Money saved on health care spending related to carbon emissions could be 10 times what it would cost for policy implementation, according to research conducted by Massachusetts Institute of Technology and published in Nature Climate Change.
Researchers compared health care and other costs related to carbon emission-related illness to the costs of implementing three climate policies: a clean-energy standard, a transportation policy and a cap-and-trade program. The three were designed to resemble proposed US climate policies.
- A cap-and-trade program would cost an estimated $14 billion, with health care savings calculated to be more than 10 times that amount.
- A transportation policy with rigid fuel-economy requirements would cost more than $1 trillion in 2006 dollars, with health benefits recouping only a quarter of the costs.
- A clean energy standard would cost an estimated $208 billion, and estimated health cost savings would be about $247 billion.
Researchers noted that while cutting carbon dioxide from current levels would result in savings from better air quality, pollution-related benefits decline as carbon policies become more stringent. After a certain point, most of the health benefits have already been reaped, and additional emissions reductions won’t translate into greater improvements.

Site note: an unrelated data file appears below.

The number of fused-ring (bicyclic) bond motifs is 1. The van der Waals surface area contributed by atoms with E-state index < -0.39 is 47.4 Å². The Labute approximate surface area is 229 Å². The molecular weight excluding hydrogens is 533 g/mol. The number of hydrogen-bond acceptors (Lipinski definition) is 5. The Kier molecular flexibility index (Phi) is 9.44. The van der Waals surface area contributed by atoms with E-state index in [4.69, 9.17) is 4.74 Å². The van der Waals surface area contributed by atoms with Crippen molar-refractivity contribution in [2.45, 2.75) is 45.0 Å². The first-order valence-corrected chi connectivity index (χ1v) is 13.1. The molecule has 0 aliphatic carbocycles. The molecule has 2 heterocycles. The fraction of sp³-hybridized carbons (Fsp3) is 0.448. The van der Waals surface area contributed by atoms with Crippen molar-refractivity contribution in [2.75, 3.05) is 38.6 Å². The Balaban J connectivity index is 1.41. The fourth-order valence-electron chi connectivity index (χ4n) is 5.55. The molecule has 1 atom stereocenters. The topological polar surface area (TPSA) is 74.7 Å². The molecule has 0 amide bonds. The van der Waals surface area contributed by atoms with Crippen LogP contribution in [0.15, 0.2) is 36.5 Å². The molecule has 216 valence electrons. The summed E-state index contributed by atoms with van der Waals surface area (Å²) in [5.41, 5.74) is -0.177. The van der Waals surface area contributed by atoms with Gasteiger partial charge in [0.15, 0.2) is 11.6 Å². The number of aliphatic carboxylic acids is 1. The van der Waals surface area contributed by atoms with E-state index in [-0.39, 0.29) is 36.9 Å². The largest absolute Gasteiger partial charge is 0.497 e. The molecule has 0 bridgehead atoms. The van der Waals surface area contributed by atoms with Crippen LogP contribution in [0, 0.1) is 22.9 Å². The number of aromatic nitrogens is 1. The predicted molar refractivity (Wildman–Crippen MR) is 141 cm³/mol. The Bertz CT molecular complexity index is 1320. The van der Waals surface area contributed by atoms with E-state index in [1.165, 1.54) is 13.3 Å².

The study is the most detailed assessment to date of the interwoven effects of climate policy on the economy, air pollution and the cost of health problems related to air pollution. The MIT group paid close attention to how changes in emissions caused by policy translate into improvements in local and regional air quality, using comprehensive models of both the economy and the atmosphere.
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